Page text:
On July 23, 2010, the 17th Association of Southeast Asian Nations (ASEAN) Regional Forum was held in Hanoi, Vietnam. The only official multilateral security dialogue in the Asia-Pacific region, ASEAN Regional Forum (ARF) has been condemned as a "talk-shop," but this year it discussed many sensitive and tough international and regional issues.
ARF has grown in significance and scale since its inception. Established in 1994, ARF has 27 members – 10 from ASEAN member countries, 10 ASEAN partners and seven observers. The members bring a variety of perspectives because they have different political systems, levels of economic development, cultural identities and strategic objectives.
The Korean Peninsula security problem remained an important issue in the agenda of ARF. Since its establishment, all the previous statements initiated by ARF have shown concern about the intricate situation on the Korean peninsula. Since accession to ARF, the North Korea sent its foreign minister to participate in ARF for the first time. Thus, ARF becomes another important channel to talk about the security situation on the Korean peninsula.
Since the March 26 sinking of Cheonan, a South Korean warship, the North and South have each stuck to its own argument and are in a fierce struggle. The recent US-South Korean joint military exercise in the Sea of Japan has exacerbated the security situation in Northeast Asia.
Adding to the tension in the area, in June, a Myanmar exile group disclosed that Myanmar sought to develop a secret nuclear program. Considering the sensitivity and danger of nuclear proliferation, the international community expressed grave concern about Myanmar's nuclear program. Myanmar officials have repeatedly said Myanmar is a member of the "Nuclear Non-Proliferation Treaty" and its additional protocol. Additionally, in accordance with the seven-step roadmap to democratic election, Myanmar is to hold a general election this autumn. The ARF called Myanmar to implement a "free, fair and inclusive" election.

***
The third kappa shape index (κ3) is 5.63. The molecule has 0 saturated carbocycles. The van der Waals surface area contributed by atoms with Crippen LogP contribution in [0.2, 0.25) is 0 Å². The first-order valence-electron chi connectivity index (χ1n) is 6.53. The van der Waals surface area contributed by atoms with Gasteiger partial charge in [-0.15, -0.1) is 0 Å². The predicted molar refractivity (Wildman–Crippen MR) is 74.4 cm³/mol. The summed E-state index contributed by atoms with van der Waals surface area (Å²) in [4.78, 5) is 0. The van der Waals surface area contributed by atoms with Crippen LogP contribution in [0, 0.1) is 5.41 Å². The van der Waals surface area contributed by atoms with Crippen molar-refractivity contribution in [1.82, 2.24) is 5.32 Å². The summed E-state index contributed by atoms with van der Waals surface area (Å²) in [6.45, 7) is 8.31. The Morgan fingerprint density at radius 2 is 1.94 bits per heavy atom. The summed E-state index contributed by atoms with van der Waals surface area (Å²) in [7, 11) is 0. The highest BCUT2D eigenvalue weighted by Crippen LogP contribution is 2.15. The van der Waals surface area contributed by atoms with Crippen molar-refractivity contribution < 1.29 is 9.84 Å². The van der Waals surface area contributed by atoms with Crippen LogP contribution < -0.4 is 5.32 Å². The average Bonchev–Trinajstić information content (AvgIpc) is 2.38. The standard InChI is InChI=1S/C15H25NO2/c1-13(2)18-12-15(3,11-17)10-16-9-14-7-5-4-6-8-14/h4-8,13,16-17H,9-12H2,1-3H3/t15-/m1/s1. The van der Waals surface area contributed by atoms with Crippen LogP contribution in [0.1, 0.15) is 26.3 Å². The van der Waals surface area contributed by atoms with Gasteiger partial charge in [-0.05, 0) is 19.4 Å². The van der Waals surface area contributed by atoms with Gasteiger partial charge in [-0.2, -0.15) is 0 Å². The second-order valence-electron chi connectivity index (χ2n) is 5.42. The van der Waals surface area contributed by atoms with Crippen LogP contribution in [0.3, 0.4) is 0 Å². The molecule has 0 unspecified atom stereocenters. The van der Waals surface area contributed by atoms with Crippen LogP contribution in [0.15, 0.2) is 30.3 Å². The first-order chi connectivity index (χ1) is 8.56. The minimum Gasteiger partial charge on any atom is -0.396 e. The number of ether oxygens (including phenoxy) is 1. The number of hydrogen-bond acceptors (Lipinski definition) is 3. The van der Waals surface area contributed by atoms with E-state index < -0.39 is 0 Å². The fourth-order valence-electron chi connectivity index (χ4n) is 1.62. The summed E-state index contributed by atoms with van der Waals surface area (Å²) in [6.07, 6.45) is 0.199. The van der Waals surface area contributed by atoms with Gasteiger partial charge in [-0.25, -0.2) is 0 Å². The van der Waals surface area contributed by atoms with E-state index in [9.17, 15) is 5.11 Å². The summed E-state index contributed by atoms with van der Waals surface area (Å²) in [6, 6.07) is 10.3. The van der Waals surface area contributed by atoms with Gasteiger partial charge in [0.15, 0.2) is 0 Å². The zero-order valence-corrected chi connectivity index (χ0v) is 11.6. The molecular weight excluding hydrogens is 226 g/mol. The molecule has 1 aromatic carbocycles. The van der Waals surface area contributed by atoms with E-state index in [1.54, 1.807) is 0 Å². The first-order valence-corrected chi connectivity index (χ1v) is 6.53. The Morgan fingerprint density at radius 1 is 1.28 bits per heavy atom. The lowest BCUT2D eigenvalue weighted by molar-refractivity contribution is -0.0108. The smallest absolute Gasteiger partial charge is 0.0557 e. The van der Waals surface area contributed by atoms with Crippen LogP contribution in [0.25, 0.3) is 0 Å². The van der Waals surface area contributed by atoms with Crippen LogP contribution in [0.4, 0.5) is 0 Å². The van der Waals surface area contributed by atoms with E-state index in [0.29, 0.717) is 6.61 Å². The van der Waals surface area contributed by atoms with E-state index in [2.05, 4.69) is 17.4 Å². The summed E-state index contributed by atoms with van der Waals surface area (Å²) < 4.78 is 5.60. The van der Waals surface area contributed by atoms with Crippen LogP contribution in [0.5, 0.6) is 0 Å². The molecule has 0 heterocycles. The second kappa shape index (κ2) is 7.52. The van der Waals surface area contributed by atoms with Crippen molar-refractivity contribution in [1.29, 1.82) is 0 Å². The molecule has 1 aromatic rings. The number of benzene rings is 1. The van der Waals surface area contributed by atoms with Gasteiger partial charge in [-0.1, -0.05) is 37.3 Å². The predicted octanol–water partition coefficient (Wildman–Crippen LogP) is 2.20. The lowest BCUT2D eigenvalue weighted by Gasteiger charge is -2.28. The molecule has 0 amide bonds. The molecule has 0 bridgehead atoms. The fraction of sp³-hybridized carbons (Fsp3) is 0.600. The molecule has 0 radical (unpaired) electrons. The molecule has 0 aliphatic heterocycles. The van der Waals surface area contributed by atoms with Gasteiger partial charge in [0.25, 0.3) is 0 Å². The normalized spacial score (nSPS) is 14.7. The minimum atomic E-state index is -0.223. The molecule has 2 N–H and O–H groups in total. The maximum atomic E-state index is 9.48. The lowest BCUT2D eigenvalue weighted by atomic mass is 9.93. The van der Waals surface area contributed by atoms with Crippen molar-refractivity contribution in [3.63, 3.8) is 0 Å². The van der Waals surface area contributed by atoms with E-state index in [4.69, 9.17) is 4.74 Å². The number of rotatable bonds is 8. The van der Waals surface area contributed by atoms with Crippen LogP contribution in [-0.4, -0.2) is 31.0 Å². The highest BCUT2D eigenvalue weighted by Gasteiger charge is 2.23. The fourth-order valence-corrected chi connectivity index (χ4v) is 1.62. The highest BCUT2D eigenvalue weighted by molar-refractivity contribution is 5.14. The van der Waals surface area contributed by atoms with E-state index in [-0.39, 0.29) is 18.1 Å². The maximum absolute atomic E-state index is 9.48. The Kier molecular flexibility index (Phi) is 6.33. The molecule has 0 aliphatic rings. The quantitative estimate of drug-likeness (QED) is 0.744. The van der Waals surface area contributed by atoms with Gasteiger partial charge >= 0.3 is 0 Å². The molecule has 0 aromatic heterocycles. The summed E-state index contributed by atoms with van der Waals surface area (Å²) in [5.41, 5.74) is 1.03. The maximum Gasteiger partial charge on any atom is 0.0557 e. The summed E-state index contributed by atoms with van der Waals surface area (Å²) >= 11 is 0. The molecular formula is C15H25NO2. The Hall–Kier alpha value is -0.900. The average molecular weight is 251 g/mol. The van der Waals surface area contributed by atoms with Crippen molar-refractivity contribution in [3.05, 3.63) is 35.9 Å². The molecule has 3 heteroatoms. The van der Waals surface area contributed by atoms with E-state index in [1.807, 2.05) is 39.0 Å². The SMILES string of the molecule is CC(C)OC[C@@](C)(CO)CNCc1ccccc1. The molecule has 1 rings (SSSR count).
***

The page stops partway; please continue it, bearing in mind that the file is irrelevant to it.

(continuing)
Overall, the ARF is concerned about the regional security of East Asia. In recent years, the parties have recognized that consultation and cooperation can enhance mutual security trust and is the only way to solve the security issues. War and conflict only complicate matters. When dealing with non-traditional security issues, such as piracy, terrorism, environmental protection, drug trafficking and smuggling, the ARF has made a great contribution.
The ARF is still building confidence among its participants. There are many differences in the definition and practice of preventive diplomacy between East Asian countries and Western countries. Two fundamental principles of the ARF are non-interference in the internal affairs of other countries and a consensus to resolve regional security issues the "ASEAN way." Therefore, even though ARF discusses many sensitive issues, it only provides policy proposals to improve security and calm the situation.
The ARF has no intentions of interfering with the situation on the Korean peninsula. The ARF only expressed concern about the sinking of Cheonan, supported the Statement of the United Nations Security Council about it and called for the involved parties to keep restraint and resolve the disputes peacefully.
When the details of how Cheonan sank were still unclear, the United Nations Security Council issued a statement on July 9 that condemned the attack but did not name a responsible party. Singapore's foreign minister George Yeo said ASEAN was not likely to condemn North Korea for the incident.
The ARF also can't or won't condemn Myanmar. Some ASEAN countries clearly oppose interference in Myanmar's internal general election, saying it might trample ASEAN's principle of non-interference in internal affairs of other countries.
The ASEAN defense ministers will hold a forum with defense ministers from China, Japan, South Korea, India, Australia, New Zealand, Russia and the U.S. This could facilitate regional security cooperation, enhance mutual trust among regional and global powers and enhance regional stability and world peace.
If ASEAN can successfully lead the discussion among regional and global powers in the ARF, ASEAN will become the world's major regional actor. However, there are many concerns. As a complex set of ten small and medium countries, ASEAN still lacks experience in integrating and balancing external powers. If ASEAN cannot display the superiorities and advantages and dominate agendas and processes of related forums it presides, it will become the biggest victim of the power struggles.